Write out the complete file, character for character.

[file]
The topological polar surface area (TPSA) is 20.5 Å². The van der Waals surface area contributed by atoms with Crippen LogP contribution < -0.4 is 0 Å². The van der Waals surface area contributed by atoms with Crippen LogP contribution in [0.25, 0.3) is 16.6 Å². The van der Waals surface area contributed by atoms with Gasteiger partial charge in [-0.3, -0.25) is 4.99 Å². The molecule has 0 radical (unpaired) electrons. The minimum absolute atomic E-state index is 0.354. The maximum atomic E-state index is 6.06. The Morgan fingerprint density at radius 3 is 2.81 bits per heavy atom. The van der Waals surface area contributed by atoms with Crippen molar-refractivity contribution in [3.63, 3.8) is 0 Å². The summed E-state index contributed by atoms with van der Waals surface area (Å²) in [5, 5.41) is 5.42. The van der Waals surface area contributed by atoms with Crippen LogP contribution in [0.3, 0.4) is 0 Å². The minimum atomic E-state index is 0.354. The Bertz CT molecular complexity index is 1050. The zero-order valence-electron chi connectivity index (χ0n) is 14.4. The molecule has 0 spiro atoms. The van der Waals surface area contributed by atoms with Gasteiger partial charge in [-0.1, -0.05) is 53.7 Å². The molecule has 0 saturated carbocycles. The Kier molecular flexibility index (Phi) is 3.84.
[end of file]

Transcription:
The topological polar surface area (TPSA) is 20.5 Å². The van der Waals surface area contributed by atoms with Crippen LogP contribution < -0.4 is 0 Å². The van der Waals surface area contributed by atoms with Crippen LogP contribution in [0.25, 0.3) is 16.6 Å². The van der Waals surface area contributed by atoms with Gasteiger partial charge in [-0.3, -0.25) is 4.99 Å². The molecule has 0 radical (unpaired) electrons. The minimum absolute atomic E-state index is 0.354. The maximum atomic E-state index is 6.06. The Morgan fingerprint density at radius 3 is 2.81 bits per heavy atom. The van der Waals surface area contributed by atoms with Crippen molar-refractivity contribution in [3.63, 3.8) is 0 Å². The summed E-state index contributed by atoms with van der Waals surface area (Å²) in [5, 5.41) is 5.42. The van der Waals surface area contributed by atoms with Crippen LogP contribution in [0.3, 0.4) is 0 Å². The minimum atomic E-state index is 0.354. The Bertz CT molecular complexity index is 1050. The zero-order valence-electron chi connectivity index (χ0n) is 14.4. The molecule has 0 spiro atoms. The van der Waals surface area contributed by atoms with Gasteiger partial charge in [-0.1, -0.05) is 53.7 Å². The molecule has 0 saturated carbocycles. The Kier molecular flexibility index (Phi) is 3.84.